December 2014
Volume 10, Issue 12

No Insurance, No Problem: Overcoming a Common Obstacle to Case Acceptance

Smart communication strategies for addressing patients’ affordability concerns

Naomi Cooper

Let’s start by asking a question: what is the best part about being a dentist? For many, it is the gratification that comes with a job well done. Dentists possess the ability to improve the well being of their patients and make a meaningful impact on the overall health of the local community. However, affordability concerns and insurance constraints are ubiquitous problems that dentists—and their patients—face every day, and it can become difficult to do the job when patients seem to be constantly delaying treatment because of up-front out-of-pocket costs.

These challenges, while frustrating, don’t need to derail the practice or your patients’ oral health. With the right systems, training, verbal skills, and internal processes in place, dentists can overcome these daily obstacles to keep their practices thriving.

The Insurance Conundrum

As most dentists and dental office managers know, there is a pervasive lack of patient understanding when it comes to traditional dental insurance benefits. Patients have been trained by medical insurance companies (and medical doctors) to believe all health insurance works according to the same comprehensive/catastrophic model, wherein all medical visits, treatments, and procedures are covered unless they are deemed elective or experimental. This leads to the mistaken and misinformed belief that when it comes to healthcare, if insurance doesn’t cover it, it must be unnecessary.

The potential for misunderstanding arises when dental patients need costly treatment and they’re informed that the majority of their treatment isn’t covered by their PPO and will have to be paid for out of pocket. It’s not that the treatment is experimental or even elective, but merely that dental insurance has a maximum benefit rather than a maximum out-of-pocket expense. Unfortunately, the patient doesn’t always understand that.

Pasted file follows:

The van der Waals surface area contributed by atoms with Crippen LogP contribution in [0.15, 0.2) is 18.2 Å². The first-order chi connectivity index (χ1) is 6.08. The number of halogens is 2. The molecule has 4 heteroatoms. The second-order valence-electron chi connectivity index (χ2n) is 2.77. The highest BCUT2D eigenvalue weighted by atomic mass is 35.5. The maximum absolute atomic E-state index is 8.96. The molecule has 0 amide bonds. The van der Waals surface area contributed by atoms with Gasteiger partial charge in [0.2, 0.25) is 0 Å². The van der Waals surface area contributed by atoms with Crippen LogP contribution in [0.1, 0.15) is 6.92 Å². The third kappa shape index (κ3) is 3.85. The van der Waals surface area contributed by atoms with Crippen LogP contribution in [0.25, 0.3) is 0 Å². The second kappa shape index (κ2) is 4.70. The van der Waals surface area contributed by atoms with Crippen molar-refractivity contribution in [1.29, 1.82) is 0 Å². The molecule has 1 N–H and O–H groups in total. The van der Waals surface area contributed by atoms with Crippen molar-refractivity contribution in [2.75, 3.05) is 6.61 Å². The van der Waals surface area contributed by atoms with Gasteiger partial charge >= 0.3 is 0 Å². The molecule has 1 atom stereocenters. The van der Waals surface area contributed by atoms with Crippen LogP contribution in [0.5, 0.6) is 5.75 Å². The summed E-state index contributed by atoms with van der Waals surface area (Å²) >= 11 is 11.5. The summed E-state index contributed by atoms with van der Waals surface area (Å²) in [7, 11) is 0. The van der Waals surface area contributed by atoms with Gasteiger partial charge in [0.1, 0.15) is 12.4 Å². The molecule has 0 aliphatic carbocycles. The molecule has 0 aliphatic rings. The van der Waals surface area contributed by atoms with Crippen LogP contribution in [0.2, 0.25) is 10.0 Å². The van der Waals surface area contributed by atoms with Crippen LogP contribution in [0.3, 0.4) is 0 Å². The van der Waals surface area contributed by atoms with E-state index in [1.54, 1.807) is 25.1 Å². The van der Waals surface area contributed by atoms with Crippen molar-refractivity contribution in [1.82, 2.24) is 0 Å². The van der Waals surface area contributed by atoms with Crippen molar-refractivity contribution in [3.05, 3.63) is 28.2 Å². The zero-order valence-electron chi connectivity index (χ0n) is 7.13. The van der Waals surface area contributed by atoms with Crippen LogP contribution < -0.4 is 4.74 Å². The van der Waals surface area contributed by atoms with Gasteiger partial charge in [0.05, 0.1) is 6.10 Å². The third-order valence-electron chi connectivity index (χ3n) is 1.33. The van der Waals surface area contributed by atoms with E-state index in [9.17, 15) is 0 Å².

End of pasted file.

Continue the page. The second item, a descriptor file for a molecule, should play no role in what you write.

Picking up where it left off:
This situation, though common, puts dentists in a tough spot. The dentist is simply recommending an optimal treatment plan, what he/she feels is best for the patient. However, a patient in this scenario may leave the practice with the false impression that the dentist is recommending unnecessary treatment (because if insurance doesn’t pay for it, it must be unnecessary) just to line his or her own pocketbook. Meanwhile, the patient’s oral health issues remain untreated—a lose-lose situation.

So how can dentists address insurance coverage and affordability issues while still providing a high standard of care? It all comes down to the proper systems and communication.

Earning Patient Buy-In

Here’s an almost universal truth: whether they have insurance coverage or not, patients just don’t value dentistry the same way dentists do. Some may not understand the importance of keeping regular hygiene appointments and instead only call in case of emergency. Other patients, especially those who are not able to afford comprehensive care, may come to view dentistry as a luxury rather than a necessity. It can be incredibly frustrating for dentists to hear “no” from a patient who desperately needs dental work, especially when the patient appears able to afford things that one would consider luxury items.

Should a dentist automatically recommend a less expensive treatment plan based on a lower standard of care for patients who don’t have dental insurance? Not necessarily, but it’s difficult not to pre-judge patients or develop a treatment plan based on a perception of their financial situation. Most practice management experts advise practitioners to provide treatment options or perhaps a “phased approach” to a treatment plan rather than having a “take it or leave it” approach to case presentation. However, it’s important to remember that because patients may not always see the immediate benefit in accepting, their buy-in must be earned.

Building Patient Trust and Loyalty

Open lines of communication between the dentist and the patient are critical, especially when addressing affordability issues. Financial conversations can be very uncomfortable, but two-way communication is important to earn the patient’s buy-in.